A brief note to confirm that I succeeded in reassuming human form in time for this morning’s ‘The Wright Stuff’ on Channel 5, where I plugged my sports show, summarised the news and gave some surprisingly forthright opinions on the relative dangers of alcohol and other drugs. In brief, I support David Nutt’s new report saying that booze is the most harmful drug currently used in Britain, not because it actually IS more harmful than heroin, but because it causes a hell of lot more actual injuries and illnesses and deaths at the moment, and we should be dealing with what actually happens at the moment, not what WOULD happen if other drugs were decriminalised. Yeah, it wasn’t so brief. And Matthew Wright was his mischievous self and kept claiming not to understand anyone’s point of view.
(I’m passionate about this because I love drinking and support liberal alcohol laws but, nearly every day of my life, I see people who can’t cope with those laws and wish that, as a nation, we could handle a drink a bit better. And feel it’s odd that as a society we talk about ‘drugs’ like they’re some silent menace we will never personally meet, yet cheerfully watch people go through the stages of alcohol poisoning on the streets all the time.)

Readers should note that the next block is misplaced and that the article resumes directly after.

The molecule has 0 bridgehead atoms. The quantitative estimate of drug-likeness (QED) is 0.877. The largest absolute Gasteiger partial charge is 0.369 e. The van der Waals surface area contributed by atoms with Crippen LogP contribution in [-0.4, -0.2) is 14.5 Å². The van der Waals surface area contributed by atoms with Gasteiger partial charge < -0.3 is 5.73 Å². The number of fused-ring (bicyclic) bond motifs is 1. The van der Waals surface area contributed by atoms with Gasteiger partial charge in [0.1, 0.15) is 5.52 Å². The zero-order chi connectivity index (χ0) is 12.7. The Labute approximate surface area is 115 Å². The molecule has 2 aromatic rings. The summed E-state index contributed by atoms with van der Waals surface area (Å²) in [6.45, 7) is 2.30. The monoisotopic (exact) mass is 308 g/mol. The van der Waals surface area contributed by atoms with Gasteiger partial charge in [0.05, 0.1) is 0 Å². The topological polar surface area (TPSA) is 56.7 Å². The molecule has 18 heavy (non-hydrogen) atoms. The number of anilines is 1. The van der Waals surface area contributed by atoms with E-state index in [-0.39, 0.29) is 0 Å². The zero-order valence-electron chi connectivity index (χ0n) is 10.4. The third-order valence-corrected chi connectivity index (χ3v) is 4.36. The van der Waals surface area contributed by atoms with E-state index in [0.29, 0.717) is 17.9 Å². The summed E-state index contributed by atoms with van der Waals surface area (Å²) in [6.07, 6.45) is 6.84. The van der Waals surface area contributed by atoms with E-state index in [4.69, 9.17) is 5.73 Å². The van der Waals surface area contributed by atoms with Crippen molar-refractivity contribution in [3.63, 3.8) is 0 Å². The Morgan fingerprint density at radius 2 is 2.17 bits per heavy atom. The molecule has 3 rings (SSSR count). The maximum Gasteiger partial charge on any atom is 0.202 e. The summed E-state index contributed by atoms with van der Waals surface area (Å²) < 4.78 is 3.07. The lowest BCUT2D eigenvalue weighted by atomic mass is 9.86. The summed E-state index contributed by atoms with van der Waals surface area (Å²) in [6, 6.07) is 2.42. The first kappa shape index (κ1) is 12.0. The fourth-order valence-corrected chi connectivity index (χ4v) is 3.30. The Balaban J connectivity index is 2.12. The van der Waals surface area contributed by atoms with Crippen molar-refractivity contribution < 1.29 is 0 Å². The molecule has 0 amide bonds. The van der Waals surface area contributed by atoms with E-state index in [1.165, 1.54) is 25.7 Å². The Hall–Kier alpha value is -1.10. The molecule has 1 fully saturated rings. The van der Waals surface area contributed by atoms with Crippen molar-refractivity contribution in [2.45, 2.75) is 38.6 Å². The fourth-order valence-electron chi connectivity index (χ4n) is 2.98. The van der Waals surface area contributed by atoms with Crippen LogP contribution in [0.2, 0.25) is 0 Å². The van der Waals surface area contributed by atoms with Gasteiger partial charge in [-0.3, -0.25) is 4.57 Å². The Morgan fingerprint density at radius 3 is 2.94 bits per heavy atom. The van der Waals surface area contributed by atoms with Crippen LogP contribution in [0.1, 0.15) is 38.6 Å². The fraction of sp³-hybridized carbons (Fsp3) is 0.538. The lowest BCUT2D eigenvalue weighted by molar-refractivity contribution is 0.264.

Mr S Fry was at the party last night and, that very day, he had of course been involved in a scandal having supposedly said some ill-advised things about female sexuality. He had, by the time of the party, successfully used Twitter to explain that he’d been misquoted, and most people seemed to have accepted it. Not sure about the ins and outs of it – I’ve not had time to read the original article – but his explanation was certainly good enough that we ended up not talking about the story on the Wright Stuff, as had been planned…
But today’s papers were still full of angry pieces by females and feminist thinkers in response to Fry. It made me sort of wonder a bit about the future of newspapers. Twitter and so on have made people like Fry enormously powerful and immediate mass communicators, who can easily outstrip the one-a-day pamphlets that are meant to describe their deeds.
People have been saying for a while that books might be ‘replaced’ by virtual reading device thingies, but we’re all sentimentally attached to books, and they don’t rely on immediacy in the way the news media does. Newspapers are all about ‘the here and now’ but their idea of the here and now is not as here-and-now as the internet, where it’s – you know. Actually here and now.
I’ve not got time to round off these thoughts, but there we go, I never do round anything off on this blog. I more start balls rolling and see what happens.